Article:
In previous posts I have discussed attending showcases and camps which are scouted by college coaches. One of the key aspects of participating in these events is to recognize how they fit in to the end-to-end college recruiting process. Except for the rare exceptional player, attending any single event likely contributes only a fraction of the information involved in getting an offer from a school. As discussed many times before, each student-athletes recruiting journey is unique. However, this post serves as a general framework on defining the college athlete recruiting process. In addition, it attempts to provide context on tracking the process. Hopefully this information helps players and parents set reasonable expectations for what should happen depending on which stage of their journey they are in.
How do coaches find and track potential student-athlete recruits? Here is a non-exhaustive list of sources for schools to add names to their recruiting database.
Top program rosters (e.g. hockey academy, prep school, top AAA club)
USA Hockey national camp
College summer camps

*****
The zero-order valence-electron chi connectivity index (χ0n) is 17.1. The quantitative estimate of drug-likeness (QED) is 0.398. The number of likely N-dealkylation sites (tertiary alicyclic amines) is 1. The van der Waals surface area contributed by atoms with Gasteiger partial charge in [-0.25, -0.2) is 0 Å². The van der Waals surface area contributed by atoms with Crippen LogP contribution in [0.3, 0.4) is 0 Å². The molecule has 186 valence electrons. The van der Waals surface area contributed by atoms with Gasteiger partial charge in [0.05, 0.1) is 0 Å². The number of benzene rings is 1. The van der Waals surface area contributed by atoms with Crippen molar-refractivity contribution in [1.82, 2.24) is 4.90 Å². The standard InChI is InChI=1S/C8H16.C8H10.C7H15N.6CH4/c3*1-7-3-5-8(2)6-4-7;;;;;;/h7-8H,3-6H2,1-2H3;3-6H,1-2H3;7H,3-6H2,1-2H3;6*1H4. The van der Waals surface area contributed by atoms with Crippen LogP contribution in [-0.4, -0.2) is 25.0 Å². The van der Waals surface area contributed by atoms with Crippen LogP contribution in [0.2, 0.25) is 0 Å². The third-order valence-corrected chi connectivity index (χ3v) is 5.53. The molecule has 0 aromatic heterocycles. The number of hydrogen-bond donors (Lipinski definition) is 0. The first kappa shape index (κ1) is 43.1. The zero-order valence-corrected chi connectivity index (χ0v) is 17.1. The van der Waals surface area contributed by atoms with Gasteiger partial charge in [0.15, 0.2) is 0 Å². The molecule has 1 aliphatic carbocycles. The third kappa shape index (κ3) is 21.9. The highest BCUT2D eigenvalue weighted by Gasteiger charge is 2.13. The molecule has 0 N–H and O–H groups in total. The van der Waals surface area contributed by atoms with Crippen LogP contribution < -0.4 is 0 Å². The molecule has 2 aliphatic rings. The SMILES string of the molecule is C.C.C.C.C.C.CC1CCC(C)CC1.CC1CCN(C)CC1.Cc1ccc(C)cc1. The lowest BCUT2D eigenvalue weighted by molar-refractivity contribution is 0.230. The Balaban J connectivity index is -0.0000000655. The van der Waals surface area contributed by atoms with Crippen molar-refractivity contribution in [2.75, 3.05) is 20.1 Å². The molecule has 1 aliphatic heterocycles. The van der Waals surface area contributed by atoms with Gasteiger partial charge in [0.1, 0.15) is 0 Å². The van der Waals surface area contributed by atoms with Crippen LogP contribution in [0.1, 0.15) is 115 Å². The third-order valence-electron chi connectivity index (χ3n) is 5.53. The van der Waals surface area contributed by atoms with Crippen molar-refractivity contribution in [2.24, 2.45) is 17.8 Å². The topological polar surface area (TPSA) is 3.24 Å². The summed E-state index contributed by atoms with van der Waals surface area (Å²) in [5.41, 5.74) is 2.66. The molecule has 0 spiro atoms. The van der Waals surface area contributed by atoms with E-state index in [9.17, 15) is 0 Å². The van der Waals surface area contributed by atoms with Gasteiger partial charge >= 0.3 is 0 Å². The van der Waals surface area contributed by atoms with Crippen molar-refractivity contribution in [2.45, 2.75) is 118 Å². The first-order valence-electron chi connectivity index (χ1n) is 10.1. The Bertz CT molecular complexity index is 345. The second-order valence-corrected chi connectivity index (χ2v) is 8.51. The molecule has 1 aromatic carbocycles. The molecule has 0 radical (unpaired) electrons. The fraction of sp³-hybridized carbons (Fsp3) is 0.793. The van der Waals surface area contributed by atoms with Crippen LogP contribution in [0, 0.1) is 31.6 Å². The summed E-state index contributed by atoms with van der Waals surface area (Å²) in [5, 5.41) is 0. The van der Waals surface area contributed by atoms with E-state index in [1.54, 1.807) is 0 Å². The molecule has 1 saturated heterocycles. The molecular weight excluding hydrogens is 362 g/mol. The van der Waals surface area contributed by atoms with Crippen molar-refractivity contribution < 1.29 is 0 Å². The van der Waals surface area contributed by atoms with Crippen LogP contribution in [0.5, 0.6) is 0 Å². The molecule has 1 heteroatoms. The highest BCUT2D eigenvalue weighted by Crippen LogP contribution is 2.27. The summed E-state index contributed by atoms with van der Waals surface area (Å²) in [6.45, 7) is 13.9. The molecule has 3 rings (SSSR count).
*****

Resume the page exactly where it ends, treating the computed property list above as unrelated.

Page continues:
Inbound email from player
Team website interest form
How do teams scout and collect player information? How are players evaluated and rated?
Once a player is on a team’s radar, then they are researching the player to see if they might be a fit for their program. Here are the some of their primary sources of data gathering.
Watch livestream games (e.g. LiveBarn, HockeyTV)
Watch games in-person
Coach references (current, past, opposing team)
College summer camps
Public available data (social media, Elite Prospects, team/league websites, MyHockeyRankings)
How do teams rank players and narrow their list for potential offers?
Assuming a players skill level meets a certain standard to be considered for a potential offer from the research phase, then additional information is also collected to be used in the decision-making process.
Past interactions (camps, showcases etc.)
Phone/Zoom/In-person conversations (interviews)
Prior to starting Champs App, my last company focused on the employee recruiting process. In particular, the interviewing stage for large companies. What is remarkably similar between job recruiting and college athlete recruiting is that that “hiring” organization wants to have as many “qualified” potential candidates in their recruiting pipeline before they make an offer. This gives them the school/company best opportunity to make an offer to the “best fit” candidate while realizing that the candidate, or student-athlete in this case, also has options and may choose to go somewhere else. Striking the balance between keeping potential recruits interested without any promise of an offer is a challenge that depends on creating a trusting relationship between both parties.